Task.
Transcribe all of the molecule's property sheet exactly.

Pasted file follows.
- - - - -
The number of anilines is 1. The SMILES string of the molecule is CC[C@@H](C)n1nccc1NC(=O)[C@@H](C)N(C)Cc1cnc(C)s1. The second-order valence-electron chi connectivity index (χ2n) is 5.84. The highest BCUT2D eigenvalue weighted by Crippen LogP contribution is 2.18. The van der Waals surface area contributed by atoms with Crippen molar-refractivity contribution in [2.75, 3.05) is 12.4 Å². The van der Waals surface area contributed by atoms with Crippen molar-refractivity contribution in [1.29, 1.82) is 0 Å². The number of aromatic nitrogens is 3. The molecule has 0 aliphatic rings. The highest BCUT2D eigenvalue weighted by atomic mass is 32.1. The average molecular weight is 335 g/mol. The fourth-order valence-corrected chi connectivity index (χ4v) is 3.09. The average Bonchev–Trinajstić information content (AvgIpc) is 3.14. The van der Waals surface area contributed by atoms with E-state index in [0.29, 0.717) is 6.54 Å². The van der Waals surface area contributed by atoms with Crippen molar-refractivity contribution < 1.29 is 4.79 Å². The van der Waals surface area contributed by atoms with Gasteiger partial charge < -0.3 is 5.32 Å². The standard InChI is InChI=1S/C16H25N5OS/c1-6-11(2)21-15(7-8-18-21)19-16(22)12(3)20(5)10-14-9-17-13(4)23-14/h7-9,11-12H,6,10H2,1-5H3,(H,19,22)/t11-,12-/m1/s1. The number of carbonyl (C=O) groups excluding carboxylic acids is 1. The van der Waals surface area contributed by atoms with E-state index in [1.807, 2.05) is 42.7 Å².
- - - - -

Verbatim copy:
The number of anilines is 1. The SMILES string of the molecule is CC[C@@H](C)n1nccc1NC(=O)[C@@H](C)N(C)Cc1cnc(C)s1. The second-order valence-electron chi connectivity index (χ2n) is 5.84. The highest BCUT2D eigenvalue weighted by Crippen LogP contribution is 2.18. The van der Waals surface area contributed by atoms with Crippen molar-refractivity contribution in [2.75, 3.05) is 12.4 Å². The van der Waals surface area contributed by atoms with Crippen molar-refractivity contribution in [1.29, 1.82) is 0 Å². The number of aromatic nitrogens is 3. The molecule has 0 aliphatic rings. The highest BCUT2D eigenvalue weighted by atomic mass is 32.1. The average molecular weight is 335 g/mol. The fourth-order valence-corrected chi connectivity index (χ4v) is 3.09. The average Bonchev–Trinajstić information content (AvgIpc) is 3.14. The van der Waals surface area contributed by atoms with E-state index in [0.29, 0.717) is 6.54 Å². The van der Waals surface area contributed by atoms with Crippen molar-refractivity contribution < 1.29 is 4.79 Å². The van der Waals surface area contributed by atoms with Gasteiger partial charge < -0.3 is 5.32 Å². The standard InChI is InChI=1S/C16H25N5OS/c1-6-11(2)21-15(7-8-18-21)19-16(22)12(3)20(5)10-14-9-17-13(4)23-14/h7-9,11-12H,6,10H2,1-5H3,(H,19,22)/t11-,12-/m1/s1. The number of carbonyl (C=O) groups excluding carboxylic acids is 1. The van der Waals surface area contributed by atoms with E-state index in [1.807, 2.05) is 42.7 Å².